In a more positive approach, I have decided that I want to become an ambassador (or some important person) for awareness of these diseases. I hope to raise conversation in communities and talk to fellow sufferers; I hope to change people’s perspectives and attitudes; I hope to make friends with people I would have otherwise never encountered; I hope to change the world!
People Would Be Surprised to Know
I attempted suicide – someone that I adore very much helped me through that tough period. Also, I love singing, dancing and performing (really just being the centre of attention) but the anxiety stopped any chances of that happening, growing up.
The Hardest Thing to Accept About My Reality Has Been
In recovery, putting on weight has been hard for me to deal with – it feels like any minute I will go back to starving myself in order to fall below my goal weight again. It is also hard watching my dog run around, wanting me to take her for walks and go on adventures, and knowing that I cannot and that I don’t know when I will be able to. This parallels with making plans with family and friends. I can make all the plans I want, but I don’t know whether I will actually be able to get out of bed on any given day.
Something I Never Thought I Could Do with My Illness That I Did Was
Pass year twelve – that’s right, I did it! I missed a lot of classes and I yelled at teachers weekly, but I put in the hard work and it paid off accordingly. Am I proud or what? Hell, yes!
Another thing that I thought was an impossible task was, simply, living. I hadn’t dreamt of a future for myself due to not wanting to live in this world, and so when the suicidal thoughts slowly dimmed, I didn’t know what to do with myself. The world was at my feet and I could be anything I wanted! I also never imagined I could be happy. The feelings of depression which engulfed my existence had redesigned my thought patterns and eaten away at any hope of happiness that had previously sparkled through my head. Now the little things make me happy; Nikola’s cheeky smile, Callum’s musical voice, Nikayla’s giggles, the sound of trees in the wind, homemade vegetable pie, romance and passion, mind-changing philosophy, the innocence of children and babies, and cuddles. Don’t ever forget the cuddles.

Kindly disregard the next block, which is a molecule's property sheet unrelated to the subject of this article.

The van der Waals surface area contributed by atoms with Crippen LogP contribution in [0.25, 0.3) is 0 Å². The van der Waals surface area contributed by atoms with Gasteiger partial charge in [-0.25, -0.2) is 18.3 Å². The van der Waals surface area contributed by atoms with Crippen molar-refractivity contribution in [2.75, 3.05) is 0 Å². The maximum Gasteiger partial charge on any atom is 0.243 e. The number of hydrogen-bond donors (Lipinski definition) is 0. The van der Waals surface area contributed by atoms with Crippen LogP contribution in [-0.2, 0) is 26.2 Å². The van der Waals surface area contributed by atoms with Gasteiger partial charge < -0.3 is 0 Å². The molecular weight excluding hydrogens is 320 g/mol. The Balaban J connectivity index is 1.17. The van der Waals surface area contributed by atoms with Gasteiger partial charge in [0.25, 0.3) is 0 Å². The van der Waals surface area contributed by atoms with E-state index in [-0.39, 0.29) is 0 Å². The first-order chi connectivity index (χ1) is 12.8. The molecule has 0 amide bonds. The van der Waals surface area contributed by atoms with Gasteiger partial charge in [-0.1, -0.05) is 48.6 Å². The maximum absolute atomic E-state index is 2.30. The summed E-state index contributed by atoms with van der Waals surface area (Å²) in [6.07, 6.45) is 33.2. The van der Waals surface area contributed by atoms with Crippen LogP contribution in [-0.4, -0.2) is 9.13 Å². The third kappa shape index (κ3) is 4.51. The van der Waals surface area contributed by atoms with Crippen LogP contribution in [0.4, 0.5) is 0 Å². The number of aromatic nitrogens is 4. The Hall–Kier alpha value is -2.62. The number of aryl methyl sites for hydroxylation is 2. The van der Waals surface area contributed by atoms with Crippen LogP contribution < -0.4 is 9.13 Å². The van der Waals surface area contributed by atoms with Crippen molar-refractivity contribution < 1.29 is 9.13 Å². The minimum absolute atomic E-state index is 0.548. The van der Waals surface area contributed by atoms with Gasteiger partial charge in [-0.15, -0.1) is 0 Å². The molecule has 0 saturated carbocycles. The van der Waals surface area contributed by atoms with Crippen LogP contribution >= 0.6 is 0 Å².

The Commercials about My Illness
There is not much media attention on arthritis at all. However, mental health and its importance is finally being shown the respect it deserves. Previously, if you were deemed to be mental (that is, mentally ill) it meant you were crazy, with your future likely consisting of a padded cell or a crack house. Today’s understanding of the human body tells us that no blame is to be made, as many aspects of life including genetics, physical environment and random chemical imbalances in the brain impact on the way the body functions.
Something I Really Miss Doing Since I Was Diagnosed Is
I miss dancing. I took formal dance lessons for a couple of months after I was diagnosed in order to show my diagnoses that I was in control. Fat shit that did – I had to quit before the term was up due to the immense pain it caused my joints. Mentally, however, it challenged my overbearing mind and gave it a focal point. I also miss the fitness component of dance, which satisfied my mind in regards to my weight. I am lucky if I even walk anywhere nowadays – a lovely stroll in the park with my boyfriend cost me half a morning of drowsiness and cramps – and that is just walking! As well as that, I miss being independent. I miss not needing to rely on others to help me with stairs or to massage my joints as they flare. I miss being able to stand up for myself without bursting into tears and having the ability to speak in words that others understand when I am not feeling okay. I miss health.
It Was Really Hard to Have to Give Up
I gave up my pride on this journey – I am still unsure as to whether that has heightened or sensitised me as a whole. I felt that my pride was lost as I uncontrollably bled into my boyfriend as he bandaged up my cuts and wounds from my self-harming behaviour. I felt I had lost my pride as I watched a surgeon stick his gloved hands inside me after awakening from an operation and not being able to urinate. I felt that I lost my pride post lying to my mama about my eating – or lack of. I feel that my pride is currently elsewhere as I stare at the zombie-like girl in the mirror, crying at her ugly face and body when others are dying and in need of the basic rights that I acknowledge none of.
A New Hobby I Have Taken Up Since My Diagnosis Is
Movie watching. Before I was seriously ill, the last thing on my mind was watching a movie. I soon learnt that sitting on the couch and doing nothing would become a regular pastime and that I could do little about it, so my boyfriend and I started sharing our favourite movies with each other to fill in the time that we couldn’t be active (some of his being Pulp Fiction, Moulin Rouge, Monty Python and most of Disney and mine including Love Actually, Chocolat and I Am Sam). We usually watch a movie every week now and have created an archive of our ultimate bestest ones.